The Food and Drug Administration on Monday expanded eligibility for Pfizer and BioNTech booster shots to children ages 12 to 15 years old, as school restarts after winter break amid a surge of Covid infections across the U.S.
The FDA also shortened the time between the second Pfizer dose and the booster shot to five months, down from six months. People who received the two-dose Moderna vaccine are still supposed to get their booster at least six months after the second shot, while those who received Johnson & Johnson as their primary vaccine are eligible for a booster at least two months after their first shot.
The agency also authorized a third vaccine dose as part of the primary series of shots for children ages 5 through 11 who have compromised immune systems.
“The recent rise in COVID-19 cases is concerning to all and today’s decision by the FDA to further expand the Emergency Use Authorization of a booster dose of our vaccine is critical to help us ultimately defeat this pandemic,” Pfizer CEO Albert Bourla said in a statement.
“We continue to believe that broad use of boosters is essential to preserving a high level of protection against this disease and reducing the rate of hospitalizations,” Bourla said.
The FDA said no new safety concerns had emerged after evaluating real-world data from Israel on 6,300 kids ages 12 through 15 who received a Pfizer booster dose. There were no new cases in this age group of myocarditis or pericarditis, rare conditions in which heart tissue is inflamed or swells, respectively.
Dr. Peter Marks, who oversees vaccine safety for the FDA, said myocarditis primarily affects males ages 16 to 17, though men as old as 30 have also had the condition. Marks said it is a relatively uncommon side effect of the vaccine and 98% of cases have been mild, with a median hospitalization stay of one day. Patients generally have not had long-lasting effects, Marks said.
“In the setting of a tremendous number of omicron and delta cases in this country, the potential benefits of getting vaccinated in this age range outweigh that risk,” Marks said during a press briefing Monday.
The FDA said peer-reviewed data from multiple laboratories demonstrates that Pfizer booster doses greatly improve an individual’s antibody response to the omicron variant. Allowing people to get booster shots a month sooner may provide better protection faster as omicron rapidly spreads, the agency said.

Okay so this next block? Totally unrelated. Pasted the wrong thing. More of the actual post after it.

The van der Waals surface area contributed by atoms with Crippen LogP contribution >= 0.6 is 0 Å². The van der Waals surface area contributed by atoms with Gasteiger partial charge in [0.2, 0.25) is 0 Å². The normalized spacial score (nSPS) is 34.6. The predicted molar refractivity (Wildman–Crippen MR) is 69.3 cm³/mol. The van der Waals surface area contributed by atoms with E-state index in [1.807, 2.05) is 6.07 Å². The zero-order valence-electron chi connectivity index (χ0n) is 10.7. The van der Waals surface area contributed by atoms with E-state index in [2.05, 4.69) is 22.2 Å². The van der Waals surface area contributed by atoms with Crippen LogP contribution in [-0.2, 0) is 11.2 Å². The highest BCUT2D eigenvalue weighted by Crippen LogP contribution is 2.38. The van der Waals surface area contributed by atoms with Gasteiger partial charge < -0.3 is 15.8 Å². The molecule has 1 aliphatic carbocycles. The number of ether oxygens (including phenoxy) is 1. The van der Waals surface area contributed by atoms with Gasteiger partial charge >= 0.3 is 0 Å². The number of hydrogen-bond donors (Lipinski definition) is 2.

Children ages 5 to 11 who have undergone organ transplants or have conditions that compromise their immune systems at a similar level may not respond adequately to two shots, according to the FDA. A third dose would give children in this age group the maximum benefit from vaccination, the agency said.
The FDA made clear that kids ages 5 to 11 with normal immune systems do not need a third vaccine dose right now, but it will review emerging data and update its authorization if third shots are needed broadly for that age group.
New Covid infections have hit a pandemic high in the U.S. as the highly contagious omicron variant has supplanted delta as the dominant strain. The U.S. reported a seven-day average of 404,000 new cases as of Sunday, an increase of 104% compared with the week prior, according to a CNBC analysis of data compiled by Johns Hopkins University.
Elected officials are determined to avoid school closures, and studies from the United Kingdom have shown that booster shots significantly increase an individual’s protection against infection from omicron. Two doses of Pfizer’s vaccine still protect against severe disease from omicron, but the original series of shots are much less effective at preventing infection from the new variant.
Dr. Rochelle Walensky, director of the U.S. Centers for Disease Control and Prevention, has encouraged everyone who is eligible to receive a booster dose. The CDC still has to sign off an expanded eligibility for 12- to 15-year-old kids.
More than 65% of people ages 5 and older are fully vaccinated in the U.S., according to CDC data. Children under 5 years of age are not yet eligible for vaccination.
A growing body of data from the U.K. and South Africa indicates that omicron results in hospitalization less often than the delta variant, though researchers and public health officials have cautioned that it is still too early to draw broad conclusions about the strain’s severity.
Children are generally at lower risk of developing severe disease from Covid, though pediatric hospital admissions are increasing in the U.S.